The ground still may be frozen in parts of the U.S., but the small business sector has been blooming for months, as small business borrowing launches in 2014.
Demand for lending and financing among small companies last month increased 9.7 percent over January, according to the Direct Capital Small Business Lending Index. This spike occurred despite a Polar Vortex that cancelled thousands of flights and kept many potential customers shuttered indoors.
The uptick, paired with a recent bout of warmer weather, could signal an increased willingness among banks to throw open their coffers--or at least, entertain giving you a loan when they might have shied away before.
“Small businesses are perseverant people,” says Stephen Lankler, senior vice president of Direct Capital. “Despite what people describe as a tepid small business economy, more small businesses are taking out loans.”
The Portsmouth, New Hampshire-based small business lender’s Index also reveals a 23 percent increase in February over the same period a year ago. Direct Capital considers this surge in lending--as well as businesses paying back loans on time--a testament to increased confidence in consumer demand. The algorithm for the Index measures search engine inventory, credit activity of small businesses, and the demand Direct Capital itself sees.
Not a Bank Rush
But surely, not all businesses are rushing to the bank. The National Federation of Independent Business (NFIB), which publishes a monthly Small Business Optimism Index, tells a different story for February. The Index dropped 2.7 points to 91.4 last month, well below the pre-recession average of 100. The NFIB attributes survey respondents’ diminished optimism to uncertainty about the economy and the government.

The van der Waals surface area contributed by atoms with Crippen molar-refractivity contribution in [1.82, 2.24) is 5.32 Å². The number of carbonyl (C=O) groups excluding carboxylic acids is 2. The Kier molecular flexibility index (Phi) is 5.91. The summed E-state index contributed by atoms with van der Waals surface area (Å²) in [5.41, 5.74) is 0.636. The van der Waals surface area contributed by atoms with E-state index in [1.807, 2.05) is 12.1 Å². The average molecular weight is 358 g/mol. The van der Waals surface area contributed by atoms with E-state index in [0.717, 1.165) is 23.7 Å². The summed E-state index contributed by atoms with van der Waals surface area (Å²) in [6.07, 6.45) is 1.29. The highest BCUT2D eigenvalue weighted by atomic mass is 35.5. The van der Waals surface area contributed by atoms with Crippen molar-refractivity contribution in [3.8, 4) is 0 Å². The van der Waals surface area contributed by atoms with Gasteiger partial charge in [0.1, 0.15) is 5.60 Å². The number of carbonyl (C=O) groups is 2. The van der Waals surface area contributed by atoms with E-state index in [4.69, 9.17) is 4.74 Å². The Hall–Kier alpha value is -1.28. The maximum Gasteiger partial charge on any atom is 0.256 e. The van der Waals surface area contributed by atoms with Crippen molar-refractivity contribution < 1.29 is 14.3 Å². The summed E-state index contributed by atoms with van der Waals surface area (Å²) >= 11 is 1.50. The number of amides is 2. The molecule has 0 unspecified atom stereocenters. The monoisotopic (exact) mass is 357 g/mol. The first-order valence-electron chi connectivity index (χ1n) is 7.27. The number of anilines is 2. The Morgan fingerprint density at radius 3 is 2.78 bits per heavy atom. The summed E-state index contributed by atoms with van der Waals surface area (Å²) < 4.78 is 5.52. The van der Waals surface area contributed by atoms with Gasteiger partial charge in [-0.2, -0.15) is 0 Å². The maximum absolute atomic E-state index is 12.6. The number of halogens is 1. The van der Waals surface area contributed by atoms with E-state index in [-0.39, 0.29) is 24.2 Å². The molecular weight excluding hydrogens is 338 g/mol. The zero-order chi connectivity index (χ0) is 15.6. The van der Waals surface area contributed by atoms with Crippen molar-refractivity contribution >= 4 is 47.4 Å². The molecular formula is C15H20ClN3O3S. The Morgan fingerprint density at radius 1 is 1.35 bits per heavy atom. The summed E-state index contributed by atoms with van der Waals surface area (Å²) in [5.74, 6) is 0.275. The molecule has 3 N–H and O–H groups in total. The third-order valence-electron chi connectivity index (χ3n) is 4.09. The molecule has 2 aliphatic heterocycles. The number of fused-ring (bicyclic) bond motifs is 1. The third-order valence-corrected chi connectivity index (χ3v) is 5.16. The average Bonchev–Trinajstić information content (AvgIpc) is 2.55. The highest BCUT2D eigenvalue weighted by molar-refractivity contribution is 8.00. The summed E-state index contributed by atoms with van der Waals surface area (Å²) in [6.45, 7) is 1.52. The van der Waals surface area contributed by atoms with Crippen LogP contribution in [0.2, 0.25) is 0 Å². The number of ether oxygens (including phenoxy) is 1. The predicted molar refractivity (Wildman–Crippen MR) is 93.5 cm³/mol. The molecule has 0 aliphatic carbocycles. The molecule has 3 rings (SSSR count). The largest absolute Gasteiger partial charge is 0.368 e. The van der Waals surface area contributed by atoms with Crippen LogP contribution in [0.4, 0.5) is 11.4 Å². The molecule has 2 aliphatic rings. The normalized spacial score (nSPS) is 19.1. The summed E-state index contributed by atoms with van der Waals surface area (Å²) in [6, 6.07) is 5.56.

If you're confused, you're not alone, says Ami Kassar, CEO of MultiFunding.com. He notes that contradictory indexes can make it difficult to nail down what’s happening with small business lending, despite anecdotal evidence that companies are healthier and lenders and more willing to dole out funds.
“It's extremely difficult, at least from my perspective, to consider any of these indexes that have come out to be statistically valid,” Kassar says. “There are so many new, alternative lenders in the market who are not required to report on their lending activity.”
Lankler, too, admits that conflicting information clouds the truth about the state of small business lending. But, he emphasizes that business owners would not be risking debt if they didn’t believe they would be able to leverage new capital.
“We talk to thousands of companies on a daily basis, and they’re expressing that they’re doing better than they have been,” Lankler says. “Many of them have plans to purchase equipment and grow their businesses.”